Because of the triviality and complexity that surround Kogi politics, he will be navigating a very turbulent water. He will be faced by ethnic distrust and a comatose state with nothing to show in term of infrastructure and other indices of development. Nevertheless, if he has the mettle, he will sail through the troubled water to safety unscathed. For a man who deployed enormous resources to campaign, make promises, went to primary and finally winning the governorship, it is assumed that he has the vision to lead the state out of its current direction to an intensive care unit. But recent history has shown that many our politicians only invest in campaign, make promises, pretend a vision and when he/she wins, he/she turns out to be worse than a highway armed-robber and a pillaging army. Alhaji Yahaya Bello must show he is different.

Justice For The Living, Justice For The Dead

By Owei Lakemfa

 Human history is replete with instances of the people getting fed up with official policies and taking on the government. Monday January 9, 2012 was one of those days when the Nigerian people in anger, decided to shut down the country. The populace succeeded in taking over the towns and cities across the country of over 167 million people, but there were desperate efforts to retake the streets. One of them occurred in Ogba, a suburb of Ikeja, the Lagos State capital.

One of the two busiest and longest streets in the area is Yahaya Abatan. But on this day, like in other parts of Lagos, the street was completely deserted with shops and businesses closed and zero vehicular traffic. On a stretch of this road, youths played football with some spectators on the side line, while a few people gathered beside a newspaper vendor reading newspapers and discussing events in the country.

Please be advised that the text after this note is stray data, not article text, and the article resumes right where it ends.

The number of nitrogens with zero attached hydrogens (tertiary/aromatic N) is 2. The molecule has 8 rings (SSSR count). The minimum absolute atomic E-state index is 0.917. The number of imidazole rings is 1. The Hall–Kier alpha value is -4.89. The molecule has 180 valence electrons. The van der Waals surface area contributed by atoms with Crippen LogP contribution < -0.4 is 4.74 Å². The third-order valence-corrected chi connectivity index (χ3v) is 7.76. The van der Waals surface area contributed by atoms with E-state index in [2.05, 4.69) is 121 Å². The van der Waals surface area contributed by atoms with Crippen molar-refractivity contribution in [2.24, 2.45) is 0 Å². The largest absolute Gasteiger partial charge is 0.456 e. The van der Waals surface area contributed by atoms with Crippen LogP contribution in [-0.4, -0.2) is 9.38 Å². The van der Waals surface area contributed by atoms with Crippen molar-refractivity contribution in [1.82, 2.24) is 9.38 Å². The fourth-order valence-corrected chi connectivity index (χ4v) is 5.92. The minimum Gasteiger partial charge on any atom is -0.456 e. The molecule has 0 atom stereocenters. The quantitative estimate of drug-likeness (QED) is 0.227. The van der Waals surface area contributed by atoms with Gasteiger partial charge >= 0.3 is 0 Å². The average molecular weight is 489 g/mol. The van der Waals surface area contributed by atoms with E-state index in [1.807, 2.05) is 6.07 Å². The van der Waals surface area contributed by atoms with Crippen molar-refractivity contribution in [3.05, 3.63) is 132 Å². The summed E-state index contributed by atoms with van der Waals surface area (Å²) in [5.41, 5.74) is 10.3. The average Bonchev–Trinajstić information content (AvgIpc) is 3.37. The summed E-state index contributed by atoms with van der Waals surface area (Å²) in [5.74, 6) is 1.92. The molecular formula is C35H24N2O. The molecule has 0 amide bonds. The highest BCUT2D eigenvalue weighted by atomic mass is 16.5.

Suddenly, a police van RRS 101A arrived the scene. The police team was led by Chief Superintendent of Police, Mr. Segun Fabunmi the then Divisional Police Officer (DPO) of Pen Cinema Police Station. Mr. Fabunmi with a 28-year experience in the police, ordered the youths to stop playing football and disperse. They took it for a joke since they were not demonstrating or hindering anybody from moving about. One of the spectators watching the match, 28-year old Demola Abiodun Aderintola Daramola, a tailor and commercial motorcycle rider jokingly told the police officer to leave the youths alone.